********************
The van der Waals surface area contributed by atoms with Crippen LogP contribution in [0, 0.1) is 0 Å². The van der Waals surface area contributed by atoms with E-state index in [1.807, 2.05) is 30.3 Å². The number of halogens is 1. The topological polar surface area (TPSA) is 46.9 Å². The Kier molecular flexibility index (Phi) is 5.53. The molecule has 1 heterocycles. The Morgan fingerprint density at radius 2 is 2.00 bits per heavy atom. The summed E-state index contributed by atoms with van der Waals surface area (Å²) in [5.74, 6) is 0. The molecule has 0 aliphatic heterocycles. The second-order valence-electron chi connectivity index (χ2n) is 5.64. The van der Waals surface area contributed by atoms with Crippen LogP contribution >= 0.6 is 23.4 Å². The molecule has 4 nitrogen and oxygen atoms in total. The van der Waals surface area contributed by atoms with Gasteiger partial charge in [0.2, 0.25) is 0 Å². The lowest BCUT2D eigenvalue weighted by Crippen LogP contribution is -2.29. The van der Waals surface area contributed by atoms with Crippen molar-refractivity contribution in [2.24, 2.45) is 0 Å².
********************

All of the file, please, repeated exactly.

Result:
The van der Waals surface area contributed by atoms with Crippen LogP contribution in [0, 0.1) is 0 Å². The van der Waals surface area contributed by atoms with E-state index in [1.807, 2.05) is 30.3 Å². The number of halogens is 1. The topological polar surface area (TPSA) is 46.9 Å². The Kier molecular flexibility index (Phi) is 5.53. The molecule has 1 heterocycles. The Morgan fingerprint density at radius 2 is 2.00 bits per heavy atom. The summed E-state index contributed by atoms with van der Waals surface area (Å²) in [5.74, 6) is 0. The molecule has 0 aliphatic heterocycles. The second-order valence-electron chi connectivity index (χ2n) is 5.64. The van der Waals surface area contributed by atoms with Crippen LogP contribution >= 0.6 is 23.4 Å². The molecule has 4 nitrogen and oxygen atoms in total. The van der Waals surface area contributed by atoms with Gasteiger partial charge in [0.2, 0.25) is 0 Å². The lowest BCUT2D eigenvalue weighted by Crippen LogP contribution is -2.29. The van der Waals surface area contributed by atoms with Crippen molar-refractivity contribution in [2.24, 2.45) is 0 Å².